Doctor of Philosophy, University of Nevada Las Vegas (2019)
Bachelor of Science, Juniata College (2012)
Clostridioides difficile infections (CDI) are the leading cause of nosocomial antibiotic-associated diarrhea. C. difficile produces dormant spores that serve as infectious agents. Bile salts in the gastrointestinal tract signal spores to germinate into toxin-producing cells. As spore germination is required for CDI onset, anti-germination compounds may serve as prophylactics. CamSA, a synthetic bile salt, was previously shown to inhibit C. difficile spore germination in vitro and in vivo. Unexpectedly, a single dose of CamSA was sufficient to offer multi-day protection from CDI in mice without any observable toxicity. To study this intriguing protection pattern, we examined the pharmacokinetic parameters of CamSA. CamSA was stable to the gut of antibiotic-treated mice but was extensively degraded by the microbiota of non-antibiotic-treated animals. Our data also suggest that CamSA's systemic absorption is minimal since it is retained primarily in the intestinal lumen and liver. CamSA shows weak interactions with CYP3A4, a P450 hepatic isozyme involved in drug metabolism and bile salt modification. Like other bile salts, CamSA seems to undergo enterohepatic circulation. We hypothesize that the cycling of CamSA between the liver and intestines serves as a slow-release mechanism that allows CamSA to be retained in the gastrointestinal tract for days. This model explains how a single CamSA dose can prevent murine CDI even though spores are present in the animal's intestine for up to four days post-challenge.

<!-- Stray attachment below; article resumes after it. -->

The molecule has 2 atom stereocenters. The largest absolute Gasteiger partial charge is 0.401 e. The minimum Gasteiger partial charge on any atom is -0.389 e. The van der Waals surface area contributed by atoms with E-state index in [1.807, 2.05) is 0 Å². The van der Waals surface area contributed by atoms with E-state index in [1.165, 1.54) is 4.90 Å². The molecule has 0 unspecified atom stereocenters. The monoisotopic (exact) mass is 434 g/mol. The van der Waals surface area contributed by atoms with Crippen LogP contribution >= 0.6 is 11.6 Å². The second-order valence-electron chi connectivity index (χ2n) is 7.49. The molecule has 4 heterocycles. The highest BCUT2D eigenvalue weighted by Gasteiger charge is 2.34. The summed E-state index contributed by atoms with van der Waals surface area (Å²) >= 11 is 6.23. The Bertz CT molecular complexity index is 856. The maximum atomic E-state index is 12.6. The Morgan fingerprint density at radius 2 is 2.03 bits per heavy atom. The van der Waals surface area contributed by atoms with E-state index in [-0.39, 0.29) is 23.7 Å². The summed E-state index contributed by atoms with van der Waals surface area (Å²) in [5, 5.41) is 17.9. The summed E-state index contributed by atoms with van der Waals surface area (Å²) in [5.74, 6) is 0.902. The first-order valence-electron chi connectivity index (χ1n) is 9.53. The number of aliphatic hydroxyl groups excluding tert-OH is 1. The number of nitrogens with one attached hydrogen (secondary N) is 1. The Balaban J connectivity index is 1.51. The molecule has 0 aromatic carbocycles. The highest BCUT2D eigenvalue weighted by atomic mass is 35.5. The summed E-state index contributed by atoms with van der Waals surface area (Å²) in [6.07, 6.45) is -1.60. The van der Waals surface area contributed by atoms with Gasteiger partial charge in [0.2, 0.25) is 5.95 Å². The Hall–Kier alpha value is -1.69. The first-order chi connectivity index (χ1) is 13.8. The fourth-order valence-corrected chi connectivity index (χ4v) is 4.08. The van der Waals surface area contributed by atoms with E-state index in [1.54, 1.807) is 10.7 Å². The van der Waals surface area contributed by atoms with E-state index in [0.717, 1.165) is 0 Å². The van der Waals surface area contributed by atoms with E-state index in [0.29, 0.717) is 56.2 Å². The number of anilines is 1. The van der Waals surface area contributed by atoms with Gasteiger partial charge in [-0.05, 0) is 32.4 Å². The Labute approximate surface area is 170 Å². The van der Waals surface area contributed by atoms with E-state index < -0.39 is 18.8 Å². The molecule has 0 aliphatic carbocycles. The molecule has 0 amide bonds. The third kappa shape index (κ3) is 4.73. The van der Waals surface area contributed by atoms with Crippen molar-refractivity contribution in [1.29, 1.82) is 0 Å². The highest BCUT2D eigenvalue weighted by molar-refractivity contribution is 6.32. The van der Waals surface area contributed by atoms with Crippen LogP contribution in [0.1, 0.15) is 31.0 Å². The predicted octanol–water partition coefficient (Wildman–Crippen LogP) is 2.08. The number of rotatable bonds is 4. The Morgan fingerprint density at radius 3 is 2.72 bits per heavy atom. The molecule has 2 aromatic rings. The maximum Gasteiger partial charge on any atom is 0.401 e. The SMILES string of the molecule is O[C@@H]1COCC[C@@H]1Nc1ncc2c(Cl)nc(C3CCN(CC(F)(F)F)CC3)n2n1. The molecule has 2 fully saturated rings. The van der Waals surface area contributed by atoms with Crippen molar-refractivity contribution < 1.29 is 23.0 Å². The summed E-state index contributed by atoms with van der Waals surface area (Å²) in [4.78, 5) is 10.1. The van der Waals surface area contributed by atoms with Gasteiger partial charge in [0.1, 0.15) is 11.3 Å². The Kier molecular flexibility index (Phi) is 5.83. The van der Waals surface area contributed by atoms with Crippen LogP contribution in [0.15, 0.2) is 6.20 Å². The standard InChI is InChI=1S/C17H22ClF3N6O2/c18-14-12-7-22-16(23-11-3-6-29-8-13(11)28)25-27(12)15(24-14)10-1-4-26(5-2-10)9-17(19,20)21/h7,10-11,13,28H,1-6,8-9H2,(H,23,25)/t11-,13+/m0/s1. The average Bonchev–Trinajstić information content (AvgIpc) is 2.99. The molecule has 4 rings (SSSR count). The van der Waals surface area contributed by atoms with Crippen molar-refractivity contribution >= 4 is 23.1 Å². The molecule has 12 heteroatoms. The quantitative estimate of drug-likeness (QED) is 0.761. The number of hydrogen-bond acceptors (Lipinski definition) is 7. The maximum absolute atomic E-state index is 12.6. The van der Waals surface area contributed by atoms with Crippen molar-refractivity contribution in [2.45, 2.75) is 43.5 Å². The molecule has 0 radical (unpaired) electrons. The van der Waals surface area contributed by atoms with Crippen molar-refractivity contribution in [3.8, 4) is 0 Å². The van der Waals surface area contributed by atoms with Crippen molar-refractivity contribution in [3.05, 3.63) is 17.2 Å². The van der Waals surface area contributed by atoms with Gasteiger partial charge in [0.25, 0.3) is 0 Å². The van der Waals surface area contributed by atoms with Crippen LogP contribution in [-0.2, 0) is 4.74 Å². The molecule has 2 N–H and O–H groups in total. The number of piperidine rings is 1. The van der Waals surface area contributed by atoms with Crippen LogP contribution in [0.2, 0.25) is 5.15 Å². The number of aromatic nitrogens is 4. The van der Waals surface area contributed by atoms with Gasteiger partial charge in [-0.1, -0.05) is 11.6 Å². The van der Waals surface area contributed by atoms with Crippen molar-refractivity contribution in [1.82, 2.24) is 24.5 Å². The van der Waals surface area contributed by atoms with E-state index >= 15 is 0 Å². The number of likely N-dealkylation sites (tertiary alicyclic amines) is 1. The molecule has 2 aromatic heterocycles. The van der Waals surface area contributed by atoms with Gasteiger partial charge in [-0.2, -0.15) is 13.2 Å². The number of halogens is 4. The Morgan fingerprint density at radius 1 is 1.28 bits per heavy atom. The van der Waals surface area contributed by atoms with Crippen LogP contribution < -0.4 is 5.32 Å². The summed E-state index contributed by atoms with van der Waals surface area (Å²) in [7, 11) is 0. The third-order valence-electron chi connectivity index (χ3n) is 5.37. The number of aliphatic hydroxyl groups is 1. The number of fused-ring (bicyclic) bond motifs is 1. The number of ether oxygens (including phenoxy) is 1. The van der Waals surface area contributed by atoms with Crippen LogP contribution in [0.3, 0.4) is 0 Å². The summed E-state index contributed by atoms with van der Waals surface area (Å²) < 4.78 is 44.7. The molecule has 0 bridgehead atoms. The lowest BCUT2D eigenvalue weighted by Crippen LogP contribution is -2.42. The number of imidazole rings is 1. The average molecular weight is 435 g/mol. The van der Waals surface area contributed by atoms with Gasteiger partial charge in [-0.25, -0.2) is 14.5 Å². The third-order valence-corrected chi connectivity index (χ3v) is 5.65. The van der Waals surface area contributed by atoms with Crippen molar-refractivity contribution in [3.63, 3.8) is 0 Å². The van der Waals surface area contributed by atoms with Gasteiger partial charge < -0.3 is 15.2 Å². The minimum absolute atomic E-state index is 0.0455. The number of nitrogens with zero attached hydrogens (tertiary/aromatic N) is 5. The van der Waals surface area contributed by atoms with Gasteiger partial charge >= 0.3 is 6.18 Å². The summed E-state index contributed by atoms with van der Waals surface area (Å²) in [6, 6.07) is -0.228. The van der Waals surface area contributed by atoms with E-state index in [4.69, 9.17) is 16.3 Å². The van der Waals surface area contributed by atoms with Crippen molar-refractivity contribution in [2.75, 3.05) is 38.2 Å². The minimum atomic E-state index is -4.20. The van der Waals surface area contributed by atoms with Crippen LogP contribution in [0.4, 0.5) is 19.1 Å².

View details for DOI 10.1016/j.bcp.2020.114314
View details for PubMedID 33152344
Clostridium difficile infections (CDI), particularly those caused by the BI/NAP1/027 epidemic strains, are challenging to treat. One method to address this disease is to prevent the development of CDI by inhibiting the germination of C. difficile spores. Previous studies have identified cholic amide m-sulfonic acid, CamSA, as an inhibitor of spore germination. However, CamSA is inactive against the hypervirulent strain R20291. To circumvent this problem, a series of cholic acid amides were synthesized and tested against R20291. The best compound in the series was the simple phenyl amide analogue which possessed an IC50 value of 1.8 μM, more than 225 times as potent as the natural germination inhibitor, chenodeoxycholate. This is the most potent inhibitor of C. difficile spore germination described to date. QSAR and molecular modeling analysis demonstrated that increases in hydrophobicity and decreases in partial charge or polar surface area were correlated with increases in potency.
View details for DOI 10.1021/acs.jmedchem.8b00632
View details for Web of Science ID 000441484300020
View details for PubMedID 30004695
View details for PubMedCentralID PMC6192251
View details for Web of Science ID 000417679600002
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